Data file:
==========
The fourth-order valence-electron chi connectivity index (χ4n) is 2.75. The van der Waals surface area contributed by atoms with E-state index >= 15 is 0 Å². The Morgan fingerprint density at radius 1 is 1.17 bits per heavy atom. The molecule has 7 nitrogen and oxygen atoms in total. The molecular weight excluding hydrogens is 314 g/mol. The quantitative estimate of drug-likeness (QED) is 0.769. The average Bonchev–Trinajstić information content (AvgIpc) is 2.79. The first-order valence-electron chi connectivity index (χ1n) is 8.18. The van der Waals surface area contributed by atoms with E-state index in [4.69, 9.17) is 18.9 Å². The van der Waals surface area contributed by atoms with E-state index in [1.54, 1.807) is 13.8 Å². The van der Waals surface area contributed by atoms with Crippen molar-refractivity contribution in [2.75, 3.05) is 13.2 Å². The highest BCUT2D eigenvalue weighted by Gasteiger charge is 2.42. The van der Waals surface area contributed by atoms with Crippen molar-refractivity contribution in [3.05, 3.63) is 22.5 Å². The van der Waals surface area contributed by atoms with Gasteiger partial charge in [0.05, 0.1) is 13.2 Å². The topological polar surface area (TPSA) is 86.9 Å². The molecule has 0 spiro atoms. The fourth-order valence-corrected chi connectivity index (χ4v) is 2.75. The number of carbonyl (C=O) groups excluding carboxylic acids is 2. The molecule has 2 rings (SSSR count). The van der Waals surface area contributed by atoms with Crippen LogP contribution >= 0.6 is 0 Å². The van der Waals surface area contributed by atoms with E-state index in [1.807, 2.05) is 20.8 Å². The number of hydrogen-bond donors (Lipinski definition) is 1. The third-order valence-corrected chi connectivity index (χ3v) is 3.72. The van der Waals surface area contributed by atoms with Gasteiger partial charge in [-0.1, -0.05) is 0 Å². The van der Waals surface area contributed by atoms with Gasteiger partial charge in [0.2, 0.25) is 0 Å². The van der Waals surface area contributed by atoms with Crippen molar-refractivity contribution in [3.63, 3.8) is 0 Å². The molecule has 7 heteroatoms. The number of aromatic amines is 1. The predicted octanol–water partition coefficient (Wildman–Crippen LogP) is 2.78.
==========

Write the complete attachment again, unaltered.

The fourth-order valence-electron chi connectivity index (χ4n) is 2.75. The van der Waals surface area contributed by atoms with E-state index >= 15 is 0 Å². The Morgan fingerprint density at radius 1 is 1.17 bits per heavy atom. The molecule has 7 nitrogen and oxygen atoms in total. The molecular weight excluding hydrogens is 314 g/mol. The quantitative estimate of drug-likeness (QED) is 0.769. The average Bonchev–Trinajstić information content (AvgIpc) is 2.79. The first-order valence-electron chi connectivity index (χ1n) is 8.18. The van der Waals surface area contributed by atoms with E-state index in [4.69, 9.17) is 18.9 Å². The van der Waals surface area contributed by atoms with E-state index in [1.54, 1.807) is 13.8 Å². The van der Waals surface area contributed by atoms with Crippen molar-refractivity contribution in [2.75, 3.05) is 13.2 Å². The highest BCUT2D eigenvalue weighted by Gasteiger charge is 2.42. The van der Waals surface area contributed by atoms with Crippen molar-refractivity contribution in [3.05, 3.63) is 22.5 Å². The van der Waals surface area contributed by atoms with Gasteiger partial charge in [0.05, 0.1) is 13.2 Å². The topological polar surface area (TPSA) is 86.9 Å². The molecule has 0 spiro atoms. The fourth-order valence-corrected chi connectivity index (χ4v) is 2.75. The number of carbonyl (C=O) groups excluding carboxylic acids is 2. The molecule has 2 rings (SSSR count). The van der Waals surface area contributed by atoms with Crippen LogP contribution >= 0.6 is 0 Å². The van der Waals surface area contributed by atoms with E-state index in [1.807, 2.05) is 20.8 Å². The number of hydrogen-bond donors (Lipinski definition) is 1. The third-order valence-corrected chi connectivity index (χ3v) is 3.72. The van der Waals surface area contributed by atoms with Gasteiger partial charge in [-0.1, -0.05) is 0 Å². The van der Waals surface area contributed by atoms with Gasteiger partial charge in [0.2, 0.25) is 0 Å². The van der Waals surface area contributed by atoms with Crippen molar-refractivity contribution in [3.63, 3.8) is 0 Å². The molecule has 7 heteroatoms. The number of aromatic amines is 1. The predicted octanol–water partition coefficient (Wildman–Crippen LogP) is 2.78.